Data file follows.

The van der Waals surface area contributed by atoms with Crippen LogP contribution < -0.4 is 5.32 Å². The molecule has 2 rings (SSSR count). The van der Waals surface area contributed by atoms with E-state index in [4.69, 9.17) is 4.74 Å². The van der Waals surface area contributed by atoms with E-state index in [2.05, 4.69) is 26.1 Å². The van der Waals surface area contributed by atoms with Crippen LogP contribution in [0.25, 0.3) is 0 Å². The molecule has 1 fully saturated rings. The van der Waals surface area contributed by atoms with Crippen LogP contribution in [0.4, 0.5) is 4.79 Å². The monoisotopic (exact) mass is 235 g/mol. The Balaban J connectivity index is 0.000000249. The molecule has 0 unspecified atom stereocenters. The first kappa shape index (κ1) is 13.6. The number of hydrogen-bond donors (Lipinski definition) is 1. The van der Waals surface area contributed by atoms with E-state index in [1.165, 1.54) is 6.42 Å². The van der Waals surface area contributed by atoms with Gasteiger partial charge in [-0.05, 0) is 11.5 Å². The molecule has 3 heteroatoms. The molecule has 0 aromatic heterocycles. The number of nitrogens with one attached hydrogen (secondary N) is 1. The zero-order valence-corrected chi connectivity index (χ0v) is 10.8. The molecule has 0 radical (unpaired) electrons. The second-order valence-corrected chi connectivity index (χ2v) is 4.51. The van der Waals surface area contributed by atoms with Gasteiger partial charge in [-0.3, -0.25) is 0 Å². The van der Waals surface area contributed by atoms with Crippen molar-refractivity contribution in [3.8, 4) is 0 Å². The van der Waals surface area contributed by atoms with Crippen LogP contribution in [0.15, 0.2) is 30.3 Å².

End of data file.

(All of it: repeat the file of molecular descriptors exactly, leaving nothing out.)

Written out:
The van der Waals surface area contributed by atoms with Crippen LogP contribution < -0.4 is 5.32 Å². The molecule has 2 rings (SSSR count). The van der Waals surface area contributed by atoms with E-state index in [4.69, 9.17) is 4.74 Å². The van der Waals surface area contributed by atoms with E-state index in [2.05, 4.69) is 26.1 Å². The van der Waals surface area contributed by atoms with Crippen LogP contribution in [0.25, 0.3) is 0 Å². The molecule has 1 fully saturated rings. The van der Waals surface area contributed by atoms with Crippen LogP contribution in [0.4, 0.5) is 4.79 Å². The monoisotopic (exact) mass is 235 g/mol. The Balaban J connectivity index is 0.000000249. The molecule has 0 unspecified atom stereocenters. The first kappa shape index (κ1) is 13.6. The number of hydrogen-bond donors (Lipinski definition) is 1. The van der Waals surface area contributed by atoms with E-state index in [1.165, 1.54) is 6.42 Å². The van der Waals surface area contributed by atoms with Gasteiger partial charge in [-0.05, 0) is 11.5 Å². The molecule has 3 heteroatoms. The molecule has 0 aromatic heterocycles. The number of nitrogens with one attached hydrogen (secondary N) is 1. The zero-order valence-corrected chi connectivity index (χ0v) is 10.8. The molecule has 0 radical (unpaired) electrons. The second-order valence-corrected chi connectivity index (χ2v) is 4.51. The van der Waals surface area contributed by atoms with Gasteiger partial charge in [-0.3, -0.25) is 0 Å². The van der Waals surface area contributed by atoms with Crippen molar-refractivity contribution in [3.8, 4) is 0 Å². The van der Waals surface area contributed by atoms with Crippen LogP contribution in [0.15, 0.2) is 30.3 Å².